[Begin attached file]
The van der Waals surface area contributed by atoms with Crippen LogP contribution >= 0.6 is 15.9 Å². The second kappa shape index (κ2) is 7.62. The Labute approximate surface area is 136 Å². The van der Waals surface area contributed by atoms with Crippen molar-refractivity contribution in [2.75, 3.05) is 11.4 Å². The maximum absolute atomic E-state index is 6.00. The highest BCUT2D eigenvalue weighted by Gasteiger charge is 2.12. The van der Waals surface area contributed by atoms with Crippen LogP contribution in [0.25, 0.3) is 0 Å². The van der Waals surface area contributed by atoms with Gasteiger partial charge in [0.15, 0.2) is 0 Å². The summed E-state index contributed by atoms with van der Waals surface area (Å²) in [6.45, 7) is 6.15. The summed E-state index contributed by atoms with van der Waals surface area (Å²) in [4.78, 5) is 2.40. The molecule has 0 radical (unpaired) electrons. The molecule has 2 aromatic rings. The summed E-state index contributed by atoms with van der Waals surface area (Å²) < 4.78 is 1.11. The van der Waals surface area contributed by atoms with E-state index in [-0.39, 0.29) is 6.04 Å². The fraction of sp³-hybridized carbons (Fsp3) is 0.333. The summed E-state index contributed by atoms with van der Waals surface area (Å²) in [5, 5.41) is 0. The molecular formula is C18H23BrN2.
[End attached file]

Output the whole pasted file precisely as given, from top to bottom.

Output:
The van der Waals surface area contributed by atoms with Crippen LogP contribution >= 0.6 is 15.9 Å². The second kappa shape index (κ2) is 7.62. The Labute approximate surface area is 136 Å². The van der Waals surface area contributed by atoms with Crippen molar-refractivity contribution in [2.75, 3.05) is 11.4 Å². The maximum absolute atomic E-state index is 6.00. The highest BCUT2D eigenvalue weighted by Gasteiger charge is 2.12. The van der Waals surface area contributed by atoms with Crippen LogP contribution in [0.25, 0.3) is 0 Å². The van der Waals surface area contributed by atoms with Gasteiger partial charge in [0.15, 0.2) is 0 Å². The summed E-state index contributed by atoms with van der Waals surface area (Å²) in [6.45, 7) is 6.15. The summed E-state index contributed by atoms with van der Waals surface area (Å²) in [4.78, 5) is 2.40. The molecule has 0 radical (unpaired) electrons. The molecule has 2 aromatic rings. The summed E-state index contributed by atoms with van der Waals surface area (Å²) < 4.78 is 1.11. The van der Waals surface area contributed by atoms with E-state index in [-0.39, 0.29) is 6.04 Å². The fraction of sp³-hybridized carbons (Fsp3) is 0.333. The summed E-state index contributed by atoms with van der Waals surface area (Å²) in [5, 5.41) is 0. The molecular formula is C18H23BrN2.